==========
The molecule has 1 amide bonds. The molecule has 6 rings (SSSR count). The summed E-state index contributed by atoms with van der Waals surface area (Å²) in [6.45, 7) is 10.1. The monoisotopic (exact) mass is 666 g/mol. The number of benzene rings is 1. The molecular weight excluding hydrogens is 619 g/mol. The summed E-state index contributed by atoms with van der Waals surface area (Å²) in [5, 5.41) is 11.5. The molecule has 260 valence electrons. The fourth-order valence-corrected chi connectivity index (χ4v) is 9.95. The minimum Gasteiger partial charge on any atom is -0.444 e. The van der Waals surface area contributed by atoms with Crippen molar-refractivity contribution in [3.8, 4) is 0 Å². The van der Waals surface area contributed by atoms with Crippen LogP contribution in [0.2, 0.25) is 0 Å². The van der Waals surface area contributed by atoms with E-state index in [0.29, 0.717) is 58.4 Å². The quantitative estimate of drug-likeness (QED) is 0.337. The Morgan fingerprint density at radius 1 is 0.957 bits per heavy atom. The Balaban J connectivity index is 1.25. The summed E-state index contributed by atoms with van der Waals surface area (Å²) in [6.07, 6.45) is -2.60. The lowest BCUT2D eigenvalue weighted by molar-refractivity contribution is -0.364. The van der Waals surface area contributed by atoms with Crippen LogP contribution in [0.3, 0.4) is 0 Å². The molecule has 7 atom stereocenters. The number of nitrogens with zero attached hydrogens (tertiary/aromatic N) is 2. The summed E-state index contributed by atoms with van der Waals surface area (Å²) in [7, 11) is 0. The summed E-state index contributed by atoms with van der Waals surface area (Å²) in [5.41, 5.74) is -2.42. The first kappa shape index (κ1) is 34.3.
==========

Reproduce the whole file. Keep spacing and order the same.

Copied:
The molecule has 1 amide bonds. The molecule has 6 rings (SSSR count). The summed E-state index contributed by atoms with van der Waals surface area (Å²) in [6.45, 7) is 10.1. The monoisotopic (exact) mass is 666 g/mol. The number of benzene rings is 1. The molecular weight excluding hydrogens is 619 g/mol. The summed E-state index contributed by atoms with van der Waals surface area (Å²) in [5, 5.41) is 11.5. The molecule has 260 valence electrons. The fourth-order valence-corrected chi connectivity index (χ4v) is 9.95. The minimum Gasteiger partial charge on any atom is -0.444 e. The van der Waals surface area contributed by atoms with Crippen molar-refractivity contribution in [3.8, 4) is 0 Å². The van der Waals surface area contributed by atoms with Crippen LogP contribution in [0.2, 0.25) is 0 Å². The van der Waals surface area contributed by atoms with E-state index in [0.29, 0.717) is 58.4 Å². The quantitative estimate of drug-likeness (QED) is 0.337. The Morgan fingerprint density at radius 1 is 0.957 bits per heavy atom. The Balaban J connectivity index is 1.25. The summed E-state index contributed by atoms with van der Waals surface area (Å²) in [6.07, 6.45) is -2.60. The lowest BCUT2D eigenvalue weighted by molar-refractivity contribution is -0.364. The van der Waals surface area contributed by atoms with Crippen LogP contribution in [0.3, 0.4) is 0 Å². The molecule has 7 atom stereocenters. The number of nitrogens with zero attached hydrogens (tertiary/aromatic N) is 2. The summed E-state index contributed by atoms with van der Waals surface area (Å²) in [7, 11) is 0. The summed E-state index contributed by atoms with van der Waals surface area (Å²) in [5.41, 5.74) is -2.42. The first kappa shape index (κ1) is 34.3.